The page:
Celebrating the spirit of FESTAC ‘77
Documentary photographer, Tam Fiofori, who covered the opening ceremony of FESTAC ’77, relives the occasion and highlights benefits of the landmark event which 40th anniversary the Centre for Black African Arts and Civilization just concluded
ON September 6, the Centre for Black African Arts and Civilization (CBAAC) began a four-day celebration of the 40th anniversary of the 2nd World Black and African Festival of Arts and Culture, otherwise known as FESTAC’77.
Fittingly, Chief Olusegun Obasanjo, the chief host of FESTAC ’77 ¬¬– as the then military head of state – was chair of the opening ceremony, held at the University of Lagos Sports Centre. Gratifying, too, the ex-president was honoured alongside carver of the FESTAC ’77 mask, Joseph Agbonifo Alufa, and musicians Sir Victor Uwaifo, and King Sunny Ade, who performed at the opening 40 years ago.
Back in 1977, one of those who witnessed the landmark event that saw Africa’s 56 nations and Blacks from the Diaspora temporarily relocate to Lagos was filmmaker and documentary photographer, Tam Fiofori.
A veteran in the truest sense of the word and mentor to several young ones, Fiofori, fondly called Uncle Tam, has striking photographs from the festival’s opening ceremony on January 15, 1977. One of the standout images is that of the heaving ocean of guests at that colourfully spectacular opening.
Can you recall how you came about this iconic image, one asked the elderly photographer during a chat midweek.
His response, in his usual no frills style, was: “My iconic image of FESTAC ’77 which I have titled ‘The Spirit of FESTAC ’77,’ is a photograph of the mammoth crowd inside the National Stadium, Surulere, Lagos, that came to watch the opening ceremony of FESTAC ’77 on 15th January 1977. There were contingents of the 56 African countries and nations from the Diaspora that participated in the opening ceremony march-past. Since there were 160,000 participants in this greatest-ever display of African and Black culture, the grand opening ceremony attracted huge crowds. I was therefore drawn by the sheer energy of the occasion to take this special photograph which depicts a sea of people in a frame full of faces. For me, this photograph signifies unity, the tolerance and togetherness of multitudes of various people bonding as a community and nation to appreciate and celebrate FESTAC ’77.”
He added that the photograph that was also exhibited at the second edition of ArtX held at the Civic Centre, Victoria Island, last weekend, was one of several that would appear in a book soonest.
“I have photographs of how Lagos was well beautified by buntings, banners and totems of the official FESTAC symbol, as well as the flags of all the participating nations. Also photographs of participating nations during the march-past.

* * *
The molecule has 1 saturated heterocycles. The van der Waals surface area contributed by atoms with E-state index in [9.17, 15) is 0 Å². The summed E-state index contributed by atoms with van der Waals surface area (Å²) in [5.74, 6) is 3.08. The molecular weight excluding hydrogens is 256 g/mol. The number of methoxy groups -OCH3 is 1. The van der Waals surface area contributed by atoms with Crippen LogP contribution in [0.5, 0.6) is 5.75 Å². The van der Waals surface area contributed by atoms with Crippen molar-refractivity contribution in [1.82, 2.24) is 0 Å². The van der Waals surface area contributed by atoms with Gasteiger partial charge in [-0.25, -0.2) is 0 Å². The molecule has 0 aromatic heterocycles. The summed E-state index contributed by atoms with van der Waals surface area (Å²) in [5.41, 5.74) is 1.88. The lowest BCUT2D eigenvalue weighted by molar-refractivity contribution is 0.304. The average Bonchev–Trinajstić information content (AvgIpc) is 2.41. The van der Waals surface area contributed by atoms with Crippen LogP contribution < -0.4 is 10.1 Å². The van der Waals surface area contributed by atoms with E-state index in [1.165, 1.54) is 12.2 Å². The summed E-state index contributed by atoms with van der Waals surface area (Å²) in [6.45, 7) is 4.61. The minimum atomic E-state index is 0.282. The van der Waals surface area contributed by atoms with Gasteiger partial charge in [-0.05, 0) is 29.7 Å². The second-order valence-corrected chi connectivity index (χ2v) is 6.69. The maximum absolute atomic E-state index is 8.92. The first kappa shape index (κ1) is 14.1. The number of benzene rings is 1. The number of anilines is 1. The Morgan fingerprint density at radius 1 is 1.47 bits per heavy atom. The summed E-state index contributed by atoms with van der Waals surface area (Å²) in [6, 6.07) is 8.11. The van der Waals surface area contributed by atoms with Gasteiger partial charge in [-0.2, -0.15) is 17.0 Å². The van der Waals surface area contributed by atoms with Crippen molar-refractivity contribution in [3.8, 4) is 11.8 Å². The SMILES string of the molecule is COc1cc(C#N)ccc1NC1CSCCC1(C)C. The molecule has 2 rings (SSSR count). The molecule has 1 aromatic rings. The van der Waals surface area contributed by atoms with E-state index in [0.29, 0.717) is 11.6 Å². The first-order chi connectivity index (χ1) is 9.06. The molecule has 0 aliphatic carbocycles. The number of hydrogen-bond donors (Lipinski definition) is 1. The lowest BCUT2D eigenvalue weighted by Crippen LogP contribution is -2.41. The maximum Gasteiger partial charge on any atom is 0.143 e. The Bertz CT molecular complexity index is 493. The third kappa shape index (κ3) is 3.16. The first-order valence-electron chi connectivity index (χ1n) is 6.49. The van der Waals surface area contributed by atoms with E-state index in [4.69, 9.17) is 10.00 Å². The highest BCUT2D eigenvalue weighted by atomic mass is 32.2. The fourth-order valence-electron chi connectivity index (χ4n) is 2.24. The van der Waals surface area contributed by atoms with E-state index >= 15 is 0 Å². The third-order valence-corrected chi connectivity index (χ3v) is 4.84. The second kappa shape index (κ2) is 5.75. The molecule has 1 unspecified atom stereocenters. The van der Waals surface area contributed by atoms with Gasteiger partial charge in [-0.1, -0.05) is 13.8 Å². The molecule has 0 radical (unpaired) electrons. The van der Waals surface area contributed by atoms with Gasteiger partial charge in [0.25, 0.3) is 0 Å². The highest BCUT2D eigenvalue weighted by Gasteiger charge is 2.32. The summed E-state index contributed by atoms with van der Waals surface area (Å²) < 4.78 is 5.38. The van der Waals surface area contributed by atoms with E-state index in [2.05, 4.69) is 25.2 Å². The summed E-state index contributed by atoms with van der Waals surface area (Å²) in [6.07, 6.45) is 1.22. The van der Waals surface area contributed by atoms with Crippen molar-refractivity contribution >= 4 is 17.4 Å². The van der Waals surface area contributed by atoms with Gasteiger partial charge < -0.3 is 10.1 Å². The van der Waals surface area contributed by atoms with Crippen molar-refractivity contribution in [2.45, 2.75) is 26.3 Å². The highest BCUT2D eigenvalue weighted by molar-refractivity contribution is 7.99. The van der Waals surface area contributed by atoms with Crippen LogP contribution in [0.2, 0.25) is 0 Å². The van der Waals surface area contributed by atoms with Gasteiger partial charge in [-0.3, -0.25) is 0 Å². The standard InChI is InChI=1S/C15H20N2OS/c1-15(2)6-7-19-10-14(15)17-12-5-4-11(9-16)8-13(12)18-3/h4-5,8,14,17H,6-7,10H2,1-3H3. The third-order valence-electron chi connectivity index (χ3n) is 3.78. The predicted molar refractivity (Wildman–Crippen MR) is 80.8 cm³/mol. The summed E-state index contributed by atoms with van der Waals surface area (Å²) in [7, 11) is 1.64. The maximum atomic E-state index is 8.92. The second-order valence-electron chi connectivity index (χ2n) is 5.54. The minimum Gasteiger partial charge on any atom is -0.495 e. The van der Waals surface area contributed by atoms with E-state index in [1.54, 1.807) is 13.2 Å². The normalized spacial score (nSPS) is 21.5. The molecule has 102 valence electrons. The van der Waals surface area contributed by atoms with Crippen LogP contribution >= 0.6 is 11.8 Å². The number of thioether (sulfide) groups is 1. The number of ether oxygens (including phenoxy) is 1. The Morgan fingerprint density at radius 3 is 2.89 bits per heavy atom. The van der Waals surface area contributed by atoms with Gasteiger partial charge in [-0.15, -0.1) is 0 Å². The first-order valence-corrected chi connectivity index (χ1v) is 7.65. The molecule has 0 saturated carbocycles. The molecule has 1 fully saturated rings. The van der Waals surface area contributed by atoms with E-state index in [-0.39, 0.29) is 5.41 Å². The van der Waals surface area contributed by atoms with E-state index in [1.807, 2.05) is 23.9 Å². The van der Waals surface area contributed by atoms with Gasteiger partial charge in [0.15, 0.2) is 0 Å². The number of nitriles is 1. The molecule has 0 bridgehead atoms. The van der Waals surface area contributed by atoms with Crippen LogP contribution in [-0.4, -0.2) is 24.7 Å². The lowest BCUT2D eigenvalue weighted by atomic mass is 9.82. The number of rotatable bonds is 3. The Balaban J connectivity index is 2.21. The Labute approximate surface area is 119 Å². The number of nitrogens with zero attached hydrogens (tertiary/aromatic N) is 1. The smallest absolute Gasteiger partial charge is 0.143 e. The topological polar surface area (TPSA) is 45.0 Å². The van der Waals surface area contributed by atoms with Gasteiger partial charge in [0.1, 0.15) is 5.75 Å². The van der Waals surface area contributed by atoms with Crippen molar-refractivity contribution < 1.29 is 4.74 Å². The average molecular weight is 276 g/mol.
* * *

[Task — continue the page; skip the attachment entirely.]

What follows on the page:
However, only The Spirit of FESTAC ’77’, was exhibited at ArtX and, thanks to Bloom Art, this image was used in the official newsletter of ArtX and people such as Minister Lai Mohammed, art lovers and TV crews appreciated it during the exhibition.
“I am planning to publish ‘MY FESTAC ‘77’, a book of my photographs and essays just like I did of my coverage of Oba Erediauwa’s coronation in Benin City in 1979.”
Asked his take on the 40th anniversary, if Nigeria benefitted from hosting FESTAC ’77 and if these had been properly harnessed, he said: “It is commendable that CBAC had a week-long celebration of the 40th anniversary of FESTAC ’77 and, especially honouring President Olusegun Obasanjo for the great role he played in making FESTAC ’77 possible. However, CBAC should have collaborated with NTA to show events from FESTAC ’77 right from the beginning of 2017 to educate Nigerians and sensitise them about the anniversary.
“Nigeria has benefitted a lot from hosting FESTAC ’77. Very sadly, these benefits have not been properly harnessed. Nigeria, as leader of the Black world, made a very symbolic cultural statement by proudly showcasing the best of African and Black culture and creative intellectual capacity to the entire world; making black people all over the world very proud to be black. FESTAC ’77 successfully challenged the wrong concept that white culture is the superior and dominant culture in the world.”
Uncle Tam is among those who believe that archival materials from the event could have been better preserved. He stated: “We could do much better in preserving archival materials from FESTAC ’77. The space in CBAC is too small, rather obscure and generally not too open and friendly towards sightseers and researchers. Kudos must be given to Obasanjo’s Presidential Library in Abeokuta where memorabilia from FESTAC ’77 are properly presented in style and dignity.”
Curiously, 40 years after Nigeria hosted the second edition, the third has not happened. What does this say about Africa as a whole?
“No African country today has the economic power or even the cultural will to host a 3rd World Black Arts and Culture Festival after FESTAC ’77. This reality, for me, demonstrates the unquantifiable leadership role Nigeria has played in projecting and promoting Black Arts and Culture in the world, he said”